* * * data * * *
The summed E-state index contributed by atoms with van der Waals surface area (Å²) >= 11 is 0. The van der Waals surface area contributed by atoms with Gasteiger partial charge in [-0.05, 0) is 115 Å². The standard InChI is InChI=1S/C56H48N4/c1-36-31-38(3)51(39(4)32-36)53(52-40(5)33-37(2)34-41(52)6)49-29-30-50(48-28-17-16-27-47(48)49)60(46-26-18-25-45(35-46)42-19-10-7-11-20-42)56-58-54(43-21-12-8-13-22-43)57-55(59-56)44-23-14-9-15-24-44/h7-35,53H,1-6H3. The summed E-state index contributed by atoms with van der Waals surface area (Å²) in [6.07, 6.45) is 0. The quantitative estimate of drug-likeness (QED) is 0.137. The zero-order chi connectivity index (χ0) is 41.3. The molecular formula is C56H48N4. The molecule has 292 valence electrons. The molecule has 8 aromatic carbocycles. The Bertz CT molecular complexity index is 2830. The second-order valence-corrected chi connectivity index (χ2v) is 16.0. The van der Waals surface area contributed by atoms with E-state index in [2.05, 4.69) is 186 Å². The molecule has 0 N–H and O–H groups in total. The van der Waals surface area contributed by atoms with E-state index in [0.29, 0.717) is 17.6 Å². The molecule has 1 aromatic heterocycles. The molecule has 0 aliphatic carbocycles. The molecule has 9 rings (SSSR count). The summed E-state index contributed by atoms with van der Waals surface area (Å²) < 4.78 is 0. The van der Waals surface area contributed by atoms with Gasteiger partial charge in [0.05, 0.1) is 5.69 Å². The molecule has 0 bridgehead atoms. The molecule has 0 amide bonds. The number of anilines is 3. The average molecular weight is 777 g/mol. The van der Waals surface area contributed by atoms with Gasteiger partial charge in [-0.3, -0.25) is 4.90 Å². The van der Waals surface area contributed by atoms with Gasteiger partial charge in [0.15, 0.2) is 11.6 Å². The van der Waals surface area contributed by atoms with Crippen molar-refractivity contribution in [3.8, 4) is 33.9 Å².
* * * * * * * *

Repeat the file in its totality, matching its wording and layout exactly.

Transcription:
The summed E-state index contributed by atoms with van der Waals surface area (Å²) >= 11 is 0. The van der Waals surface area contributed by atoms with Gasteiger partial charge in [-0.05, 0) is 115 Å². The standard InChI is InChI=1S/C56H48N4/c1-36-31-38(3)51(39(4)32-36)53(52-40(5)33-37(2)34-41(52)6)49-29-30-50(48-28-17-16-27-47(48)49)60(46-26-18-25-45(35-46)42-19-10-7-11-20-42)56-58-54(43-21-12-8-13-22-43)57-55(59-56)44-23-14-9-15-24-44/h7-35,53H,1-6H3. The summed E-state index contributed by atoms with van der Waals surface area (Å²) in [6.07, 6.45) is 0. The quantitative estimate of drug-likeness (QED) is 0.137. The zero-order chi connectivity index (χ0) is 41.3. The molecular formula is C56H48N4. The molecule has 292 valence electrons. The molecule has 8 aromatic carbocycles. The Bertz CT molecular complexity index is 2830. The second-order valence-corrected chi connectivity index (χ2v) is 16.0. The van der Waals surface area contributed by atoms with E-state index in [2.05, 4.69) is 186 Å². The molecule has 0 N–H and O–H groups in total. The van der Waals surface area contributed by atoms with E-state index in [0.29, 0.717) is 17.6 Å². The molecule has 1 aromatic heterocycles. The molecule has 0 aliphatic carbocycles. The molecule has 9 rings (SSSR count). The summed E-state index contributed by atoms with van der Waals surface area (Å²) < 4.78 is 0. The van der Waals surface area contributed by atoms with Gasteiger partial charge in [0.05, 0.1) is 5.69 Å². The molecule has 0 bridgehead atoms. The molecule has 0 amide bonds. The number of anilines is 3. The average molecular weight is 777 g/mol. The van der Waals surface area contributed by atoms with Gasteiger partial charge in [-0.3, -0.25) is 4.90 Å². The van der Waals surface area contributed by atoms with Gasteiger partial charge in [0.15, 0.2) is 11.6 Å². The van der Waals surface area contributed by atoms with Crippen molar-refractivity contribution in [3.8, 4) is 33.9 Å².